The Gemini and I have a lot of friends who are trying to lose weight right now. Whether they’re blogging about it, carefully tracking their food with Weight Watchers, or just hiding how little they eat in a given day, we know weight maintenance is on their minds. This is unsurprising. After all, don’t we live in a society where Kim Kardashian claims to pose for Playboy in a sweet but misguided attempt to prove to women that your butt can be big, naked, and profitable? (ILU, BABY GIRL!)
Now, currently, there’s a trend in the internet to advocate against fat-phobia by having fat-positive blogs and fat-positive fashion websites. As someone who used to be really overweight, especially in my teens and college years, you’d think I’d be on board with this. But I’m just not.
We live in a society where food is improperly handled, where agribusiness runs rampant, where (evil) corporations like Monsanto sneak in genetically modified organisms into our every bite (even striking a deal with Whole Foods), and where being able to buy healthy food is a symbol for the most part of being able to afford to. We lead sedentary lifestyles, in 9-5 jobs, which are often car-dependent unless we live in urban areas with proper public transportation and safe places to walk.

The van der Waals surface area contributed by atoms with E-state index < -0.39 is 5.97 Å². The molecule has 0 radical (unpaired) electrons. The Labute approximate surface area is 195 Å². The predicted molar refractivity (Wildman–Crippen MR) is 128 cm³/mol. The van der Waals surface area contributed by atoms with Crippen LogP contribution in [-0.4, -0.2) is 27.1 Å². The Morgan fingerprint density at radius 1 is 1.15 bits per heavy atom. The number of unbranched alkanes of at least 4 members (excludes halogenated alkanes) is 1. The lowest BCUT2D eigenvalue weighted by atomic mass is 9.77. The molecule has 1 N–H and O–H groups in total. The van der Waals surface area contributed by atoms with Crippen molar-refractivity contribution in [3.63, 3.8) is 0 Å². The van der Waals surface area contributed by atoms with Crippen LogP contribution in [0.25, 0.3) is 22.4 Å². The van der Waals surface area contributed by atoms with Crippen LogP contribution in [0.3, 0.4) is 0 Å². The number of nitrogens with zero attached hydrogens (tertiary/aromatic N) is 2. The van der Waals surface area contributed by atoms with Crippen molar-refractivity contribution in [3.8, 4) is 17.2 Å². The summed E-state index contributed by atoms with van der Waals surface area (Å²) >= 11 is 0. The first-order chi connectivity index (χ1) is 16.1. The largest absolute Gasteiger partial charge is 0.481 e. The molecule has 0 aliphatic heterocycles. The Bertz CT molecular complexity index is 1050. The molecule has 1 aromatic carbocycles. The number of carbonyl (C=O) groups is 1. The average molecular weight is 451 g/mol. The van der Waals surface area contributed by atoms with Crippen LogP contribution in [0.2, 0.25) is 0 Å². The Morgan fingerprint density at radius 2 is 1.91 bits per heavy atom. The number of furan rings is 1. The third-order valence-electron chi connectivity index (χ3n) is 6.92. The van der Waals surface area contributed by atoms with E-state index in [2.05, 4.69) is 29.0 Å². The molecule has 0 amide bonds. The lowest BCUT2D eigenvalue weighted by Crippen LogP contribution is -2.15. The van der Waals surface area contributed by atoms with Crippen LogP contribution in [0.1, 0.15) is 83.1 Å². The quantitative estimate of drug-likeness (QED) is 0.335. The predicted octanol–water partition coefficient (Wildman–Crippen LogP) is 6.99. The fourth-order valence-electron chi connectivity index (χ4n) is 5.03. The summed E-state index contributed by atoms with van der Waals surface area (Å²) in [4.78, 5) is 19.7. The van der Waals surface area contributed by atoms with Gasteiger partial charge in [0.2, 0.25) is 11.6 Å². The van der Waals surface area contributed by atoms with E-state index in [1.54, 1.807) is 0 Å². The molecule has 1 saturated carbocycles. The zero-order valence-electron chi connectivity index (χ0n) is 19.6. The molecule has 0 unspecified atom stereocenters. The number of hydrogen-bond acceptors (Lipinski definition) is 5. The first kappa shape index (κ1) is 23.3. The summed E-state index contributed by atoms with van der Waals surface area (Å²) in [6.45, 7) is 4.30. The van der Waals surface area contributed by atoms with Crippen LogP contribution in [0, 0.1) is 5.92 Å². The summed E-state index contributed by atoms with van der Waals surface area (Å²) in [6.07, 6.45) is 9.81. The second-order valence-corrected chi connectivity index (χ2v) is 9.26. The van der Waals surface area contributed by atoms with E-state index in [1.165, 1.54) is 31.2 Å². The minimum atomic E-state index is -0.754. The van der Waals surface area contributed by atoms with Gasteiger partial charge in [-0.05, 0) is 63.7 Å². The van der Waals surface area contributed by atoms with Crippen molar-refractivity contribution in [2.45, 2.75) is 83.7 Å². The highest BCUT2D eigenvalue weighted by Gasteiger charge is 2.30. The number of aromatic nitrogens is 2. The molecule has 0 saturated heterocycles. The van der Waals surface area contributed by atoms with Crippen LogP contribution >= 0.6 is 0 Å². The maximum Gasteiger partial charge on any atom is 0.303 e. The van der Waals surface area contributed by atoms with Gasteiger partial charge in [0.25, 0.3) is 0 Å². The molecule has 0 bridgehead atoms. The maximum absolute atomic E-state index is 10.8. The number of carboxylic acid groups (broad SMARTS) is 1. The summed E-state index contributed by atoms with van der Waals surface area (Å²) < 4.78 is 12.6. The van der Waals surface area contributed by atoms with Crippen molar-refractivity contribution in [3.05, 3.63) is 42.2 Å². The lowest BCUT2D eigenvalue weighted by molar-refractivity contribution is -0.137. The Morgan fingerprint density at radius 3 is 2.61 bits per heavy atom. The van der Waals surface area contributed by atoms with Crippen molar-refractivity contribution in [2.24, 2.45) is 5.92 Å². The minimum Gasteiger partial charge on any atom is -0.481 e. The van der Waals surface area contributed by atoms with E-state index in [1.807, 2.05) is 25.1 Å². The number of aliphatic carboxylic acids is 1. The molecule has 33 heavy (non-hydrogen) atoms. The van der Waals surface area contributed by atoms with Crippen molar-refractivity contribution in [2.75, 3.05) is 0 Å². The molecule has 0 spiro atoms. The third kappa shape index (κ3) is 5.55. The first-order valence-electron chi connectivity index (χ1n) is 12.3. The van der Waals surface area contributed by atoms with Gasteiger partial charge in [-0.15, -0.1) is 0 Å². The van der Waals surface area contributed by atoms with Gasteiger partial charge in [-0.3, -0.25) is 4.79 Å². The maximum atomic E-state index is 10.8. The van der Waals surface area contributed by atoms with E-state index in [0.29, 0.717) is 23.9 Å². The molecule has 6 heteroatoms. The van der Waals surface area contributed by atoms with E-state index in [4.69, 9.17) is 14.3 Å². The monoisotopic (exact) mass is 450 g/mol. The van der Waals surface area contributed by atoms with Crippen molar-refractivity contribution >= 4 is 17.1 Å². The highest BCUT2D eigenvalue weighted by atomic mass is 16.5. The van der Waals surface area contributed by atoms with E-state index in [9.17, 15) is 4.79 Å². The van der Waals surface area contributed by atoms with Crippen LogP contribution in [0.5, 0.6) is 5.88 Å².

Yes, it’s awful the pressures women have on them to be perfect and small.
And no, blogging that you’re okay with how fat you are isn’t going to reverse the systems that created this. It may create a sense of solidarity for women (and men) who’ve been alienated by beauty myths, but it won’t create a necessary paradigm shift. How does saying “look how attractive I can be” prove anything other than women should be valued by how well they dress and how attractive they are?
The Libra’s Advice to you:
1.) Dress beautifully, no matter what size you are.
2.) Walk everywhere that you possibly can.
3.) Take public transportation (walking those two blocks to the metro adds up).
4.) Do what Michael Pollan says: “Eat food, not too much, mostly plants.”
5.) Never forget there’s better things than public acceptance of how you look, like public acceptance of who you are. (I’d rather the world start accepting women can be strong, smart and loud than that they can be pretty and fat.)
6.) Never lose sight of problems that are more extensive than your own personal weight loss goals; remember, this isn’t about you. This is about our culture.
7.) If you can, spend the extra money on healthy foods, local and organic. Hint: you might be able to afford it if you budget and prioritize.
And now! Some beautiful women of all sizes:
Pat Ast, the original “fatshionista” in Halston:
Audrey Hepburn, in Sabrina:
Tall and athletic Adrianne Palicki:
Corin Tucker, one of my favorite musicians:
Nigella Lawson, chef and saucy Brit:
And one of my all time favorites, at any age, Anjelica Huston:
May 2011 bring you health and beauty,